Down2Earth - It seems not everyone can fly

THE suspension of operations of the country's first "syariah compliant" airline Rayani Air on April 9 did not come as a surprise.

From the get go, the beleaguered airline which was launched twice – as a low-cost carrier in January 2015 and again in December that same year as a full service Islamic carrier – had been facing operational issues that saw flight cancellations, stranded passengers and even a damaged aircraft that led to a pilot strike.

Yet despite a telling off from the transport minister and parliamentarians and an onslaught of hate mail via social media, Rayani stubbornly continued to take to the skies instead of grounding its flights to sort out its issues. Not a very responsible omission especially factoring in safety and security issues.

It was the refusal of its eight pilots to fly the two aircraft in its fleet that finally grounded the airline – that begs the question: would the airline continue operating if not for the pilot strike?

Rayani had put on the Islamic banner with its Islamic branding hoping to tap the surge in demand for syariah-compliant products and services.

Nothing wrong with that but it is a misrepresentation of Islam and syariah if the operators think serving halal cuisine and requiring female crew to wear scarves are all it takes to be syariah compliant.

While its funding may be halal, was the source syariah-compliant? Are its contractors and vendors also syariah-compliant or abide by syariah requirements?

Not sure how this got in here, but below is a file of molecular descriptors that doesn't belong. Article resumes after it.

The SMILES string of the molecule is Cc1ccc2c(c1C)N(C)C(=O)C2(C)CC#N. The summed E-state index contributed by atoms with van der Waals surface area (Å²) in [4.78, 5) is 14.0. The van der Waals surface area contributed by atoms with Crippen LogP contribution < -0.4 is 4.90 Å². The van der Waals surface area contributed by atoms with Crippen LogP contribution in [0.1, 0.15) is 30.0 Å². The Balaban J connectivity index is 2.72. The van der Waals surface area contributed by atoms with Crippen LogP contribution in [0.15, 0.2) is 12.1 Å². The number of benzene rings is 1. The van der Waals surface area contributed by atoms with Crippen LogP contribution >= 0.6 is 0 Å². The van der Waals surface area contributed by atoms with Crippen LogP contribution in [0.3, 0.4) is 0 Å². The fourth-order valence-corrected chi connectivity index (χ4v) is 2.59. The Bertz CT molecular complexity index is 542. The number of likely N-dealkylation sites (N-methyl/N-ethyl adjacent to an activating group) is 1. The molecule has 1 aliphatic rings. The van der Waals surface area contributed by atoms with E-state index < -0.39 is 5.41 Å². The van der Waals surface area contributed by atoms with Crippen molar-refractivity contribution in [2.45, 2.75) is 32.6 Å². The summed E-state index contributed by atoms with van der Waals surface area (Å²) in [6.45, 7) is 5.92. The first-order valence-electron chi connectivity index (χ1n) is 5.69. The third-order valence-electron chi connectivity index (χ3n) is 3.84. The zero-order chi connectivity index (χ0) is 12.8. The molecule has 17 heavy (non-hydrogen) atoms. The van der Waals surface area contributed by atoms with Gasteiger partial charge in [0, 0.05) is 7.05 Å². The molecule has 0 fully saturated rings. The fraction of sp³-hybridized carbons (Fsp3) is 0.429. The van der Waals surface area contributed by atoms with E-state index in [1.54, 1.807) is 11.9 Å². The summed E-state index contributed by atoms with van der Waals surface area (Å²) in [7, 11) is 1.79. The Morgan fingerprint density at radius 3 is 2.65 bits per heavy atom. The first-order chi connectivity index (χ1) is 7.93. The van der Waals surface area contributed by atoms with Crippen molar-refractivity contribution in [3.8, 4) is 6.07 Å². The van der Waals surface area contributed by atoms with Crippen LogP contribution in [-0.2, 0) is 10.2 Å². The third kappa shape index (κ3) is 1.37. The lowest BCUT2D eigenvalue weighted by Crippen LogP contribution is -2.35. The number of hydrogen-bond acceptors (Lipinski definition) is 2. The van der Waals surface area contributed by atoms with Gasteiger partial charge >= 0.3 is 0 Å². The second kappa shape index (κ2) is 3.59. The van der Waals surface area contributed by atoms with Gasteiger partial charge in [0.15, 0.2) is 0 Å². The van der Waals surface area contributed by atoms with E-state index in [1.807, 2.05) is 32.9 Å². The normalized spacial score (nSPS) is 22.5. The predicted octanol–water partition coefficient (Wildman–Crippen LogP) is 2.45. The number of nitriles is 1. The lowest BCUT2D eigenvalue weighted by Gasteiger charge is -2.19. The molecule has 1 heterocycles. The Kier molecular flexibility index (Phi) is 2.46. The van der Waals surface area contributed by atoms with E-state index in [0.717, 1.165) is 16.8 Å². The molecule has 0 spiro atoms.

Syariah-compliant includes ensuring the safety and comfort of your passengers, ensuring they are not short-changed through delays and a complicated refund process.

Syariah-compliant also means you don't break the law by using a security loophole and issuing hand-written boarding passes.

It also means adopting a sustainable business plan which will help ensure job security of its staff and the well-being of their families with regular scheduled salaries and not driving your pilots to strike because they feel their planes are unsafe.

However it is not fair to keep bashing Rayani Air and its owners and management. Perhaps they genuinely felt they could pull it off. The Department of Civil Aviation (DCA) should be queried as to why it felt the airline was ready to be issued with an air service licence and an air operator certificate.

Why did DCA director-general Datuk Seri Azharuddin Abdul Rahman and his officers feel that Rayani could fulfil its obligations with just two ageing Boeing 737-400s plying six routes?

After two deadly incidents involving our national carrier, one would assume that throwing caution to the wind is not an option and those responsible for aviation safety would impose stricter requirements on those with ambitions. The DCA should be the first to acknowledge and propagate that not everyone can fly.

However it seems to be business as usual at 27, Persiaran Perdana Putrajaya.

With the setting up of the Aviation Commission on March 1, one expected a more autonomous and efficient regulatory body but that it is supervised by the Prime Minister's Office and with no accountability to Parliament as one would expect of a commission, goes to question the effectiveness and even the need for the commission.

Is the establishment of the commission a hint that the DCA is not doing its job?

Is RM90 million in taxpayers' money going to the set-up of the commission a sound investment that incidents such as the missing flight MH370; the Malaysia Airlines saga and the Rayani Air episode will not be repeated?

Only time will tell. But aviation is one area where we cannot afford to make mistakes.

Malaysians have suffered and lost too much and for too long for any more of such shenanigans.

Terence's preference is still to fly local but is often tempted by the allure of the safety protocols in some foreign airlines. Feedback: